President Trump had called on the Saudis to lower oil prices as world crude oil prices moved higher in advance of the sanctions coming on Iran in November. On October 3, the day after Khashoggi was assassinated, American oil prices hit $76 a barrel. When waivers were granted to Iran,

Keep reading…

Wall Street Worries? Blame the Fed

This article appeared online at TheNewAmerican.com on Wednesday, November 21, 2018: 

It was Jeremy Siegel, professor of finance at the Wharton School of Business and the seer who predicted that the Dow Jones Industrial Average would see 20,000 by the end of 2015, who got it right. The stock market’s recent fall, losing 1,000 points in two days earlier this week and almost 2,500 points since early October, was caused by Jerome Powell, the head of the Federal Reserve. During an interview on CNBC’s Closing Bell on Tuesday, Siegel said, “The market is saying that the pace [of the Fed’s interest rate hikes] is a little too fast.… The market is clearly worried about over-tightening [by] the Fed.”

The decline can be traced to remarks by Powell in early October that the Fed was

Keep reading…

Fed Official Suggests Four More Interest Rate Hikes in 2019

This article appeared online at TheNewAmerican.com on Monday, November 19, 2018:  

As far as one can tell, Charles Evans, the president of the Chicago Federal Reserve Bank who also sits on the Fed’s policymaking body the FOMC (Federal Open Market Committee), never in his life swung a hammer, put on a tool belt, or had to meet a payroll. But when it comes to interest rates and their impact on the housing market, he has an opinion: interest rates are too low and should go higher, perhaps much higher. And soon. He “penciled in” possibly four more interest rate hikes next year.

But he’s not really sure what that means.

Keep reading…

The U.S. Treasury Just Issued a “Buy” Signal for Hard Money Investors

This article was published by The McAlvany Intelligence Advisor on Friday, November 15, 2018:

This writer opined in this space [at The McAlvany Intelligence Advisor] on Wednesday that, due to certain technical and political indicators, this would be an opportune time for hard money advocates to open or add to their holdings of precious metals. That same day, the U.S. Treasury issued its own fundamental “buy” signal. In its monthly statement of receipts and outlays of the U.S. government, it noted that although receipts jumped more than seven percent in October, year-over-year, government spending rose a breathtaking 18 percent compared to October a year ago.

Buried in the various charts and graphs was this note:

Keep reading…

U.S. Government Ran $100 Billion Deficit in October

This article appeared online at TheNewAmerican.com on Thursday, November 15, 2018: 

The U.S. Treasury’s monthly statement of income and expenditures should have been a cause for celebration: Total receipts of $253 billion (a quarter of a trillion dollars) in October were 7.6 percent ahead of last October’s receipts. This is the expected result of lowering tax rates and removing onerous regulations so that the economy could breathe again.

But the celebration never happened.

Keep reading…

Latest NFIB Report Confirms Robust Health of U.S. Economy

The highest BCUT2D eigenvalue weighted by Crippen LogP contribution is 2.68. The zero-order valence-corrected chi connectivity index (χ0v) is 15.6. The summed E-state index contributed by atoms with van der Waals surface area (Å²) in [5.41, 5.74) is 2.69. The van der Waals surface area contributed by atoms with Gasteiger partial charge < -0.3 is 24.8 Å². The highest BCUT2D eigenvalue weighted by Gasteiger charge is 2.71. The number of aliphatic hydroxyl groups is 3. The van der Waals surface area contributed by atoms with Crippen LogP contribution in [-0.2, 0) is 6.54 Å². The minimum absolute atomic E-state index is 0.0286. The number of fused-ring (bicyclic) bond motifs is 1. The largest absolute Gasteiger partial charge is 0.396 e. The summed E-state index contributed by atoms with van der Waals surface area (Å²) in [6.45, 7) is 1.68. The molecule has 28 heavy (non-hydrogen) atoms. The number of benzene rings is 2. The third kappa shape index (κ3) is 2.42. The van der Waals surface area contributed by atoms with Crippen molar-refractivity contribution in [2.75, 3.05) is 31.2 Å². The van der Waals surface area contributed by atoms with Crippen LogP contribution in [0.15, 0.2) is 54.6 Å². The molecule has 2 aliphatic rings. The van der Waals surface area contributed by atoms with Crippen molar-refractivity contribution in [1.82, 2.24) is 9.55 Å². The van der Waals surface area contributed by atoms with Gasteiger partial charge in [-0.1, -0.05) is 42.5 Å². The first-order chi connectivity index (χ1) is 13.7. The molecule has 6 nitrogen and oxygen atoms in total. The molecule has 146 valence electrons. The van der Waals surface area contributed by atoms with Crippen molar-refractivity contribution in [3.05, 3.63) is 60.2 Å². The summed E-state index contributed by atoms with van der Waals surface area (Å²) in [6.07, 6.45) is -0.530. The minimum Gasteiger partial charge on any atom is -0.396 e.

This article appeared online at TheNewAmerican.com on Wednesday, November 14, 2018:  

Just when concerns over the future of the U.S. economy have reached fever pitch thanks to the recent volatility on Wall Street, along comes the National Federation of Independent Business (NFIB) to calm those concerns. Its October report, “Small Business Economic Trends”, was summed up thus:

Overall, small businesses continue to support the 3 percent plus growth of the economy and add significant numbers of new workers to the employment pool.

 

The percent of owners with one or more unfilled openings is at a 45 year record high level.

 

Employment is growing faster than the population (210,000 per month this year to date), so the gains in jobs are being “fueled” in part by increased labor force participation.

 

Consumer optimism is also running at near-record levels, supported by rising wages and plentiful job openings.

After reviewing the numbers in each category (from “plans to increase employment” to “earnings trends”), the authors of the study concluded: “Bottom line, the October report sets the stage for solid growth in the economy and in employment in the fourth quarter, while inflation and interest rates remain historically tame. Small businesses are moving the economy forward.”

Indeed they are. The NFIB boasts membership of 325,000 small business owners, reflective of the estimated 28 million small-to-medium-sized businesses in the United States with fewer than 500 employees. That’s compared to about 20,000 companies with 500 employees or more.

And they swing a big hammer.

Keep reading…

Another Opportunity to Purchase Gold and Silver?

This article was published by The McAlvany Intelligence Advisor on Wednesday, November 14, 2018:

With gold closing at $1,202 an ounce and silver closing below $14 an ounce on Tuesday, safe haven hard money investors have the third opportunity in three years to take advantage of such prices.

In November 2015, gold bottomed at $1,081 an ounce; in December 2016 it found support at $1,169 an ounce, and on Tuesday it dropped $1.50 from Monday’s close to finish at exactly $1,202.